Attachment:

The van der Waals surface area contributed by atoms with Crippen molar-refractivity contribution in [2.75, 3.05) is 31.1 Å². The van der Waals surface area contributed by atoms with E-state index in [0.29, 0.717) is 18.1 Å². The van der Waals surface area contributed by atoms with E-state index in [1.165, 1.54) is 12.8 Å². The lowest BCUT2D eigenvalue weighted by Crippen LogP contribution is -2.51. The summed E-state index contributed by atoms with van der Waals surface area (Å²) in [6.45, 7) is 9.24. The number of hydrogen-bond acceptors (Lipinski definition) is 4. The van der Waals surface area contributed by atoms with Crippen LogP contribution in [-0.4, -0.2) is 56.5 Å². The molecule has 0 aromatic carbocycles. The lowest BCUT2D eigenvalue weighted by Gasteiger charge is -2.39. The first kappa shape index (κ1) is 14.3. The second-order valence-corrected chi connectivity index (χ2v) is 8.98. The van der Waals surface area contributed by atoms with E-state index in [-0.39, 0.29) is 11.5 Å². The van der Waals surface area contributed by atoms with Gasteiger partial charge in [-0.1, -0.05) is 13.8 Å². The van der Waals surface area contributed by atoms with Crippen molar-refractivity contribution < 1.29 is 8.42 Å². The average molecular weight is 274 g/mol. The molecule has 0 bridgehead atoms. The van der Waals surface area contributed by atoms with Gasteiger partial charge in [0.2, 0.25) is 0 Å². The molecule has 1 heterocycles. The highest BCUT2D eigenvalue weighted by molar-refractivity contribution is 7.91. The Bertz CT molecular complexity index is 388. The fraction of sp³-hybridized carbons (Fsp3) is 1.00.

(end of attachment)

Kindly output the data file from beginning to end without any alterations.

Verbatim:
The van der Waals surface area contributed by atoms with Crippen molar-refractivity contribution in [2.75, 3.05) is 31.1 Å². The van der Waals surface area contributed by atoms with E-state index in [0.29, 0.717) is 18.1 Å². The van der Waals surface area contributed by atoms with E-state index in [1.165, 1.54) is 12.8 Å². The lowest BCUT2D eigenvalue weighted by Crippen LogP contribution is -2.51. The summed E-state index contributed by atoms with van der Waals surface area (Å²) in [6.45, 7) is 9.24. The number of hydrogen-bond acceptors (Lipinski definition) is 4. The van der Waals surface area contributed by atoms with Crippen LogP contribution in [-0.4, -0.2) is 56.5 Å². The molecule has 0 aromatic carbocycles. The lowest BCUT2D eigenvalue weighted by Gasteiger charge is -2.39. The first kappa shape index (κ1) is 14.3. The second-order valence-corrected chi connectivity index (χ2v) is 8.98. The van der Waals surface area contributed by atoms with E-state index in [-0.39, 0.29) is 11.5 Å². The van der Waals surface area contributed by atoms with Gasteiger partial charge in [-0.1, -0.05) is 13.8 Å². The van der Waals surface area contributed by atoms with Crippen molar-refractivity contribution < 1.29 is 8.42 Å². The average molecular weight is 274 g/mol. The molecule has 0 bridgehead atoms. The van der Waals surface area contributed by atoms with Gasteiger partial charge in [0.2, 0.25) is 0 Å². The molecule has 1 heterocycles. The highest BCUT2D eigenvalue weighted by molar-refractivity contribution is 7.91. The Bertz CT molecular complexity index is 388. The fraction of sp³-hybridized carbons (Fsp3) is 1.00.